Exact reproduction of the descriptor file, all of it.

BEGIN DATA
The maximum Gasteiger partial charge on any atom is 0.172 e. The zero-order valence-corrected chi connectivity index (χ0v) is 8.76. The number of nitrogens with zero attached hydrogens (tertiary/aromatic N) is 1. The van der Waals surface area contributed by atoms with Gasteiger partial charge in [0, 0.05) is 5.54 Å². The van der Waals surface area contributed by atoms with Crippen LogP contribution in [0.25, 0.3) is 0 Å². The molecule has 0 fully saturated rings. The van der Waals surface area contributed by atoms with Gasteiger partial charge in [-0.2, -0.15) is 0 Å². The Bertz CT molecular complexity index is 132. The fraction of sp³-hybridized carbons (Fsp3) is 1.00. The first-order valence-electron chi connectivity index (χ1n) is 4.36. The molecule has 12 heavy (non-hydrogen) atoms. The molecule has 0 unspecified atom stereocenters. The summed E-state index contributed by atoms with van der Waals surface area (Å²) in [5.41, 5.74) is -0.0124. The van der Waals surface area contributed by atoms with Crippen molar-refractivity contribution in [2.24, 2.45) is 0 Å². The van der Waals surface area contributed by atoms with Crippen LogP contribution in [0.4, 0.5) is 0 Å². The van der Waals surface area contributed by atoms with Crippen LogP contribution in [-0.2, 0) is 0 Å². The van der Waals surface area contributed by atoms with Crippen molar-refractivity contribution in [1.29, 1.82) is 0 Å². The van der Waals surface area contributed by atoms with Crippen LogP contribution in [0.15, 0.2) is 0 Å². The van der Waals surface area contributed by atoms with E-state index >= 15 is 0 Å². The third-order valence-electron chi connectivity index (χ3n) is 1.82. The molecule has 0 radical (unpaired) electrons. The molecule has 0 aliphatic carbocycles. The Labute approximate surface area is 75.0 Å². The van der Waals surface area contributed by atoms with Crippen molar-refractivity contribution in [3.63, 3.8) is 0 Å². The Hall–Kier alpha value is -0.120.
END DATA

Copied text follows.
The maximum Gasteiger partial charge on any atom is 0.172 e. The zero-order valence-corrected chi connectivity index (χ0v) is 8.76. The number of nitrogens with zero attached hydrogens (tertiary/aromatic N) is 1. The van der Waals surface area contributed by atoms with Gasteiger partial charge in [0, 0.05) is 5.54 Å². The van der Waals surface area contributed by atoms with Crippen LogP contribution in [0.25, 0.3) is 0 Å². The molecule has 0 fully saturated rings. The van der Waals surface area contributed by atoms with Gasteiger partial charge in [-0.2, -0.15) is 0 Å². The Bertz CT molecular complexity index is 132. The fraction of sp³-hybridized carbons (Fsp3) is 1.00. The first-order valence-electron chi connectivity index (χ1n) is 4.36. The molecule has 12 heavy (non-hydrogen) atoms. The molecule has 0 unspecified atom stereocenters. The summed E-state index contributed by atoms with van der Waals surface area (Å²) in [5.41, 5.74) is -0.0124. The van der Waals surface area contributed by atoms with Crippen molar-refractivity contribution in [2.24, 2.45) is 0 Å². The van der Waals surface area contributed by atoms with Crippen LogP contribution in [0.4, 0.5) is 0 Å². The van der Waals surface area contributed by atoms with Crippen LogP contribution in [-0.2, 0) is 0 Å². The van der Waals surface area contributed by atoms with Crippen molar-refractivity contribution in [1.29, 1.82) is 0 Å². The van der Waals surface area contributed by atoms with Crippen LogP contribution in [0.15, 0.2) is 0 Å². The van der Waals surface area contributed by atoms with E-state index >= 15 is 0 Å². The third-order valence-electron chi connectivity index (χ3n) is 1.82. The molecule has 0 radical (unpaired) electrons. The molecule has 0 aliphatic carbocycles. The Labute approximate surface area is 75.0 Å². The van der Waals surface area contributed by atoms with Crippen molar-refractivity contribution in [3.63, 3.8) is 0 Å². The Hall–Kier alpha value is -0.120.